The isolation of the excess phase from the supersaturated solid solution (Part 2).

With the appearance of β-phase crystals, the α-solution surrounding them is depleted by component B. Near the β phase, the solid α-solution has the Сг composition, and in the distance the composition remains the same. This heterogeneity of the solution is weakened with diffusion in the α-phase and the β-phase release. If the exposure at Тв is prolonged, the separation of the β phase will cease and the stable equilibrium between the α crystals of the Сг and β composition will be established by crystals of the composition Сд. The quantitative ratio of the phases in this case is β/α = гв/вд. To further isolate the phase β, it is necessary to cool the alloy. When it is super cooled, for example, to the Те temperature, the α phase of the composition Сг is supersaturated by the component B (the degree of supersaturation of С3Си) and the phase β continues to be released due to the growth of the existing β crystals and the formation of new ones, which is possible with a large supersaturation of the solution. At the small supersaturations, there are few embryos, the β-phase crystals are large and equiaxial (Fig. 1 b).

With the acceleration of cooling, the separation of the β-phase begins at the high supersaturations (supercoolings) and embryos arise more. If they appear at the grain boundaries of the α phase, accelerated cooling leads to the formation of a boundary shell of the β phase (Fig. 1c).

The excess phase can be both liquid and gaseous. The appearance of the liquid at the boundaries of the crystals of the initial solution leads to the catastrophic drop in the strength of metal products. The strength is also reduced if the excess phase is gaseous. Especially dangerous hydrogen, the diffusion rate of which in metals is large and at the room temperature. The hydrogen dissolves in metals in the form of protons and atoms. With decreasing temperature, its solubility decreases. If the cooling is slow, hydrogen has time to diffuse to the surface of the products and escape into the atmosphere. With accelerated cooling, the solution is strongly supersaturated with hydrogen. Standing out in the defective parts of the crystals, the atomic hydrogen is converted into a molecular gas (it is milled), which leads to an increase in volume. At the points of hydrogen evolution, the pressure is greatly increased, and tears (flockenes) are formed in the crystals. Many metals are susceptible to hydrogen brittleness. To prevent it, the products are kept in a warm state for a long time and slowly cooled, which helps to remove hydrogen.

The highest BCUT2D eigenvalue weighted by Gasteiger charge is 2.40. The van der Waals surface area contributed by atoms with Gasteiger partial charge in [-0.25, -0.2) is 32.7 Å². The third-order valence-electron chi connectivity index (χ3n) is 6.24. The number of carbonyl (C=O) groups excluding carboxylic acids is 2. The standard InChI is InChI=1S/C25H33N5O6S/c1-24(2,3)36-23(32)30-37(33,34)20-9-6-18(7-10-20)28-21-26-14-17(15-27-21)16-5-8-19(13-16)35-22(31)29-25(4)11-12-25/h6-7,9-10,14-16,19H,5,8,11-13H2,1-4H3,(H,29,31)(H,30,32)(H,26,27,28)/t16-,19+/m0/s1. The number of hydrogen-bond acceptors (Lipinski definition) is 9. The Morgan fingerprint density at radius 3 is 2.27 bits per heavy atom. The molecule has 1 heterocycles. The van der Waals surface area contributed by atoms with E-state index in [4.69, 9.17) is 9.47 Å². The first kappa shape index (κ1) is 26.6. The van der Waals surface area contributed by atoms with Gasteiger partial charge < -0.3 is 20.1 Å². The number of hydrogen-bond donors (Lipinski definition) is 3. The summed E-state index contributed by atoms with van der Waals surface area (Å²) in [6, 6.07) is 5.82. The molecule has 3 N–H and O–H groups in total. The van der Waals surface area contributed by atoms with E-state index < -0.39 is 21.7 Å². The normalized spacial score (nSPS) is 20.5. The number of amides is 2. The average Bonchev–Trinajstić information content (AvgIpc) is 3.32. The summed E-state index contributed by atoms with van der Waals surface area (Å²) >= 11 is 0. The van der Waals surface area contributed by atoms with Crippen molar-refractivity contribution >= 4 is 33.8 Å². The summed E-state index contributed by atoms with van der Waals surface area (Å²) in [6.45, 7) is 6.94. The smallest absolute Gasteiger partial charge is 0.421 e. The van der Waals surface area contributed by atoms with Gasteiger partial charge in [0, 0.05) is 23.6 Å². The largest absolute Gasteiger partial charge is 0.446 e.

The rate of growth of the excess phase depends on the diffusion mobility of the B atoms in the initial solution. With the slow cooling, the atoms of component B have time to diffuse to the boundaries of the grains of the solid solution, where β crystals are usually formed. If the cooling is accelerated, the sections of the α-solid solution removed from the intergranular surface are so strongly supersaturated that it becomes possible to form β phase nuclei and in the bulk of the crystals of the initial solution on the defects present here.

The crystals of some intermediate phases can grow and are ordered, as a result of displacement of dislocations. The rate of growth is controlled by diffusion, and in this case, since the β phase increases with the influx of the atoms of component B to the interphase surface. As a result, the plate and needle (5-crystals coherent with the parent solution grow (Fig. 1 d).

With very rapid cooling (quenching), the separation of the β phase is prevented. The quenching solution formed during quenching is, however, unstable, and dispersion hardening becomes possible.

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